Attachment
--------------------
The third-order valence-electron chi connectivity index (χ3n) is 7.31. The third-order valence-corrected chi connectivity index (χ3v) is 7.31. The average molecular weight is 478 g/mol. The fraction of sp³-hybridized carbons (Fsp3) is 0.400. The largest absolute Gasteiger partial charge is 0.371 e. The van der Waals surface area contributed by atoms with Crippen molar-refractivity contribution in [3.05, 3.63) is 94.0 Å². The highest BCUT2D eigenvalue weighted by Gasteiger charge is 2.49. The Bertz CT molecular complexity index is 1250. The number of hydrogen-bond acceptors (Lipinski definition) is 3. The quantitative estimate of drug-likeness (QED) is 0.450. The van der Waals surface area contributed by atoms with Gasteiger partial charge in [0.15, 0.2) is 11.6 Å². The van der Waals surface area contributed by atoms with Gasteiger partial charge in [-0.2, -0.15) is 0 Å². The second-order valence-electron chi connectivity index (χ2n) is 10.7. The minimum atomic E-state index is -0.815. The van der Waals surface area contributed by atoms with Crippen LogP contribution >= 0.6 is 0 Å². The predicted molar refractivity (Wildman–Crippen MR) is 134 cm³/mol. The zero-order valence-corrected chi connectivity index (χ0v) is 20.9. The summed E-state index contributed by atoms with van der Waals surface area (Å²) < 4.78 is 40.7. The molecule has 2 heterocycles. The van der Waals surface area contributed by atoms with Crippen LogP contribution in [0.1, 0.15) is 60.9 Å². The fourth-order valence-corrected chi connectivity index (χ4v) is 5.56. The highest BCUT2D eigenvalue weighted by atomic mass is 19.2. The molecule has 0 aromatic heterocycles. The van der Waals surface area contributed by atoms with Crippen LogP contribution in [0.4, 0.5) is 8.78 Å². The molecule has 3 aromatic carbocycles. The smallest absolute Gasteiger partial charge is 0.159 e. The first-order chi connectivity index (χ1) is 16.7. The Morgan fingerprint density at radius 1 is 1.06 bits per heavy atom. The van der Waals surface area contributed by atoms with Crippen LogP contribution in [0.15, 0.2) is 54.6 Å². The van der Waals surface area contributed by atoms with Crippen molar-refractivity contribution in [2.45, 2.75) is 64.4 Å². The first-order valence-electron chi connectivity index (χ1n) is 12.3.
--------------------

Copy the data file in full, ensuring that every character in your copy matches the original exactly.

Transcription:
The third-order valence-electron chi connectivity index (χ3n) is 7.31. The third-order valence-corrected chi connectivity index (χ3v) is 7.31. The average molecular weight is 478 g/mol. The fraction of sp³-hybridized carbons (Fsp3) is 0.400. The largest absolute Gasteiger partial charge is 0.371 e. The van der Waals surface area contributed by atoms with Crippen molar-refractivity contribution in [3.05, 3.63) is 94.0 Å². The highest BCUT2D eigenvalue weighted by Gasteiger charge is 2.49. The Bertz CT molecular complexity index is 1250. The number of hydrogen-bond acceptors (Lipinski definition) is 3. The quantitative estimate of drug-likeness (QED) is 0.450. The van der Waals surface area contributed by atoms with Gasteiger partial charge in [0.15, 0.2) is 11.6 Å². The van der Waals surface area contributed by atoms with Gasteiger partial charge in [-0.2, -0.15) is 0 Å². The second-order valence-electron chi connectivity index (χ2n) is 10.7. The minimum atomic E-state index is -0.815. The van der Waals surface area contributed by atoms with Crippen LogP contribution >= 0.6 is 0 Å². The predicted molar refractivity (Wildman–Crippen MR) is 134 cm³/mol. The zero-order valence-corrected chi connectivity index (χ0v) is 20.9. The summed E-state index contributed by atoms with van der Waals surface area (Å²) < 4.78 is 40.7. The molecule has 2 heterocycles. The van der Waals surface area contributed by atoms with Crippen LogP contribution in [0.1, 0.15) is 60.9 Å². The fourth-order valence-corrected chi connectivity index (χ4v) is 5.56. The highest BCUT2D eigenvalue weighted by atomic mass is 19.2. The molecule has 0 aromatic heterocycles. The van der Waals surface area contributed by atoms with Crippen LogP contribution in [0.4, 0.5) is 8.78 Å². The molecule has 3 aromatic carbocycles. The smallest absolute Gasteiger partial charge is 0.159 e. The first-order chi connectivity index (χ1) is 16.7. The Morgan fingerprint density at radius 1 is 1.06 bits per heavy atom. The van der Waals surface area contributed by atoms with Crippen LogP contribution in [0.15, 0.2) is 54.6 Å². The van der Waals surface area contributed by atoms with Crippen molar-refractivity contribution in [2.45, 2.75) is 64.4 Å². The first-order valence-electron chi connectivity index (χ1n) is 12.3.